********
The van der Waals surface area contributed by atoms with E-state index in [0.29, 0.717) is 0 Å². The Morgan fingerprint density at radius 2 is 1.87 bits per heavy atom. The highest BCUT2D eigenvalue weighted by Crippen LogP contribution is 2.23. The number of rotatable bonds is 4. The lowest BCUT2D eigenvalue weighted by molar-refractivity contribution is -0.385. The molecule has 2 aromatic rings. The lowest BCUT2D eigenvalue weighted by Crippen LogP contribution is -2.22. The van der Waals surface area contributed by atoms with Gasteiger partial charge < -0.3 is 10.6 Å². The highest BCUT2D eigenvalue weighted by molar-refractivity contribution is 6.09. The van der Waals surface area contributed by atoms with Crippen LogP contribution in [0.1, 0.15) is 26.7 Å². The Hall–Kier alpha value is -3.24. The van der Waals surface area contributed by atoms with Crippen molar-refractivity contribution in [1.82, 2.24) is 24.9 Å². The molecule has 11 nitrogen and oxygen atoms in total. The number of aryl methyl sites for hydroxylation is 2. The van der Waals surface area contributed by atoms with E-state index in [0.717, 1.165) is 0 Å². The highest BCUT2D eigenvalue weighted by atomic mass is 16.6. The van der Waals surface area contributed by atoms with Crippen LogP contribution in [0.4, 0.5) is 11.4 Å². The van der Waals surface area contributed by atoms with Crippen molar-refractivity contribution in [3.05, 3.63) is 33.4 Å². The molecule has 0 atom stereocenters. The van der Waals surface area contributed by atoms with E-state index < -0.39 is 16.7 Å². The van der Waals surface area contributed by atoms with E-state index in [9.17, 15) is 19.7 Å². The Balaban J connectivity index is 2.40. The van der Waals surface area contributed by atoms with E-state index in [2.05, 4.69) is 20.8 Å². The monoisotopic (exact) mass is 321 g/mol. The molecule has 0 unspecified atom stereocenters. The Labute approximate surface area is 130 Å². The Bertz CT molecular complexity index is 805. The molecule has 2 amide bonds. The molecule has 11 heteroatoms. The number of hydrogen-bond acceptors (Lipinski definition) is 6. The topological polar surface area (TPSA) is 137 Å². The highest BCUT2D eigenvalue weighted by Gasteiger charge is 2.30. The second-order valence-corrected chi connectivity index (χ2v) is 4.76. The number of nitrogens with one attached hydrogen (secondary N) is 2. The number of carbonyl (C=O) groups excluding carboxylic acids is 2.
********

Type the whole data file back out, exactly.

The van der Waals surface area contributed by atoms with E-state index in [0.29, 0.717) is 0 Å². The Morgan fingerprint density at radius 2 is 1.87 bits per heavy atom. The highest BCUT2D eigenvalue weighted by Crippen LogP contribution is 2.23. The number of rotatable bonds is 4. The lowest BCUT2D eigenvalue weighted by molar-refractivity contribution is -0.385. The molecule has 2 aromatic rings. The lowest BCUT2D eigenvalue weighted by Crippen LogP contribution is -2.22. The van der Waals surface area contributed by atoms with Gasteiger partial charge < -0.3 is 10.6 Å². The highest BCUT2D eigenvalue weighted by molar-refractivity contribution is 6.09. The van der Waals surface area contributed by atoms with Crippen LogP contribution in [0.1, 0.15) is 26.7 Å². The Hall–Kier alpha value is -3.24. The van der Waals surface area contributed by atoms with Crippen molar-refractivity contribution in [1.82, 2.24) is 24.9 Å². The molecule has 11 nitrogen and oxygen atoms in total. The number of aryl methyl sites for hydroxylation is 2. The van der Waals surface area contributed by atoms with E-state index in [0.717, 1.165) is 0 Å². The highest BCUT2D eigenvalue weighted by atomic mass is 16.6. The van der Waals surface area contributed by atoms with Crippen LogP contribution in [0.4, 0.5) is 11.4 Å². The van der Waals surface area contributed by atoms with Crippen molar-refractivity contribution in [3.05, 3.63) is 33.4 Å². The molecule has 0 atom stereocenters. The van der Waals surface area contributed by atoms with E-state index < -0.39 is 16.7 Å². The van der Waals surface area contributed by atoms with E-state index in [9.17, 15) is 19.7 Å². The Balaban J connectivity index is 2.40. The van der Waals surface area contributed by atoms with E-state index in [2.05, 4.69) is 20.8 Å². The monoisotopic (exact) mass is 321 g/mol. The molecule has 0 unspecified atom stereocenters. The Labute approximate surface area is 130 Å². The Bertz CT molecular complexity index is 805. The molecule has 2 amide bonds. The molecule has 11 heteroatoms. The number of hydrogen-bond acceptors (Lipinski definition) is 6. The topological polar surface area (TPSA) is 137 Å². The highest BCUT2D eigenvalue weighted by Gasteiger charge is 2.30. The second-order valence-corrected chi connectivity index (χ2v) is 4.76. The number of nitrogens with one attached hydrogen (secondary N) is 2. The number of carbonyl (C=O) groups excluding carboxylic acids is 2.